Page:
Wildlife Caretaking in Namibia

The summer after my first year of college I boarded a plane confident and eager to arrive at my Namibian destination, and six weeks later I reboarded that plane in a swirl of wild animals, emotions, memories, and drive.


Harnas Wildlife Sanctuary just outside of Gobabis, Namibia, is about three hours east of the capital, Windhoek. The sanctuary was structured into two parts. The inner ‘farm’ was home to a plethora of captive wild animals who had been displaced or abused my humans, and were now living within large fenced-in enclosures. These were the individuals who us volunteers were daily responsible for: by preparing food, cleaning enclosures, etc. Surrounding the farm was the outer ‘life-line’, which contained the truly wild inhabitants (both predators and prey) who lived without any real human interference in a game-parkesque circle of land.

Every single day at Harnas was an extreme of some sort. I found myself exposed to so many concatenated experiences that related to interactions/incidents with the wild animals, socially within the volunteers, and politically amongst the staff, that I could never fully parse it all out. I slept the night with a cheetah’s purrs resonating through my ribcage, dealt with prejudice for being an American, braved African wild dogs, scouted giraffes through the brush, diffused animosity, and bonded with an adult baboon.

Harnas was a force.

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But the extremes ran more than surface deep, most of us got the impression over our short time there that things were not entirely as they seemed. Not that the sanctuary wasn’t theoretically doing some amount of good, but that their motives may not be in the best interest for the animals. For example, paying volunteers with no experience (myself included) to perform daily tasks like hand-feeding teenage baboons, which resulted in arguably the only moment in my life when I have felt in actual imminent danger from a wild animal. Another example was when guests were encouraged to crowd around a two year-old leopard to snap impressively close photos of such a perfect predator. No fence, no protection – for the leopard.

The integrity of purely helping animals had become muddled, and the topic of ‘humanizing’ began wringing up a few moral discrepancies in my mind. Was Harnas becoming a private zoo? Had they crossed that line between a beneficial amount of human contact and a negative amount? Was any amount of human contact more helpful to these animals than harmful? I had wanted close-up encounters with wild animals, and I got them. But was what I was partaking in good? I wasn’t so sure anymore.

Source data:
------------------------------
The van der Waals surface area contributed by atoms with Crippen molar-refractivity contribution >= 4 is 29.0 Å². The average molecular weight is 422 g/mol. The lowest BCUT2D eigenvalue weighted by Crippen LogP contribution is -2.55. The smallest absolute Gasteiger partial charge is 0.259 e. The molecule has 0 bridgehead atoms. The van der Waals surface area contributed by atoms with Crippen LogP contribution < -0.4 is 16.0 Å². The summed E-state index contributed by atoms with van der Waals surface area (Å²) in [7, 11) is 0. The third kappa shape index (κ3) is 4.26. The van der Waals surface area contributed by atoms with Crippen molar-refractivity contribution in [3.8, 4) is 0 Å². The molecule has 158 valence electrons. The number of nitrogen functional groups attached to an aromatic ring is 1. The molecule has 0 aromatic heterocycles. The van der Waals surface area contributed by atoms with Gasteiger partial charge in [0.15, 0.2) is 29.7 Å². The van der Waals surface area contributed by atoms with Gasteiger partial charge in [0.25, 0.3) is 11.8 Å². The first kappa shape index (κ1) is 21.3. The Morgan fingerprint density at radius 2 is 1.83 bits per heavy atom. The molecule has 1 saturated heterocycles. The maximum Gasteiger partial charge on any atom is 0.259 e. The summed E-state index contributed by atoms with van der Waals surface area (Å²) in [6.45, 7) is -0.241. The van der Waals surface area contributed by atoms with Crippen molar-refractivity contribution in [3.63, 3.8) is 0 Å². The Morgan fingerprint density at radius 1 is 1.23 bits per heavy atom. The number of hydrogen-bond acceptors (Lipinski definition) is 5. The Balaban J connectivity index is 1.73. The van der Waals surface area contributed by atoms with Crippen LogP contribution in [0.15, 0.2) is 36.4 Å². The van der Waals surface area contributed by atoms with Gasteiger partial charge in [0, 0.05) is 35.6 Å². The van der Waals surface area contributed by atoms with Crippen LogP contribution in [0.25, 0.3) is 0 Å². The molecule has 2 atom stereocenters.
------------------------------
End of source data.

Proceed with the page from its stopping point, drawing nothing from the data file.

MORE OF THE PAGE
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I wasn’t ready then to let go of the desire to work hands-on with wild animals. I loved it too much. So I left Harnas intent on wanting to help individual wild animals through ‘better’ direct contact. I had envisions of how I was going to make a new sanctuary model that was fully geared towards rehabilitation and release of wild animals. But I hadn’t totally eliminated the direct contact I would get with the animals during that process.

Fast forward a decade or so, and my understanding and perception of the topic of sanctuaries and conservation more broadly has changed dramatically. Thank goodness I did not get what I wanted at 18.

I now see that my love was a selfish sort of love. I wanted that contact, the animals did not. In most cases, when humans force or contrive interactions with wild animals, those animals are worse off. Countless research papers, case studies, and media pieces have been published on the many negative impacts that can arise from human actions such as: taking selfies with wildlife (either captive or in nature), provisioning wildlife (i.e. excessively feeding wildlife at the same spot repeatedly – usually for tourist benefit), and wildlife ‘caretaking’ that involves frequent direct human contact.

This is not to say that people and animals don’t bond (I do think that Boertjie enjoyed the attention I gave to him, and I know that I am forever changed from our friendship), nor is it to say that all of the above actions always result in a negative impact for the wildlife. For instance, without the incredible work of trained personnel who rehabilitate wildlife, countless critters across the globe would not have survived getting hit by cars, attacked by domestic animals, conflict with farmers, etc.

But my point is this: we are the ones who are often so obsessed with trying to form a personal bond with a wild animal that we cannot see the damage we are causing to the very species we purport to love. And maybe, if we focused more on appreciating and loving animals from afar, then we could cultivate a culture that values and protects entire wild spaces, rather than one in which we protect only that which we have personally connected to.

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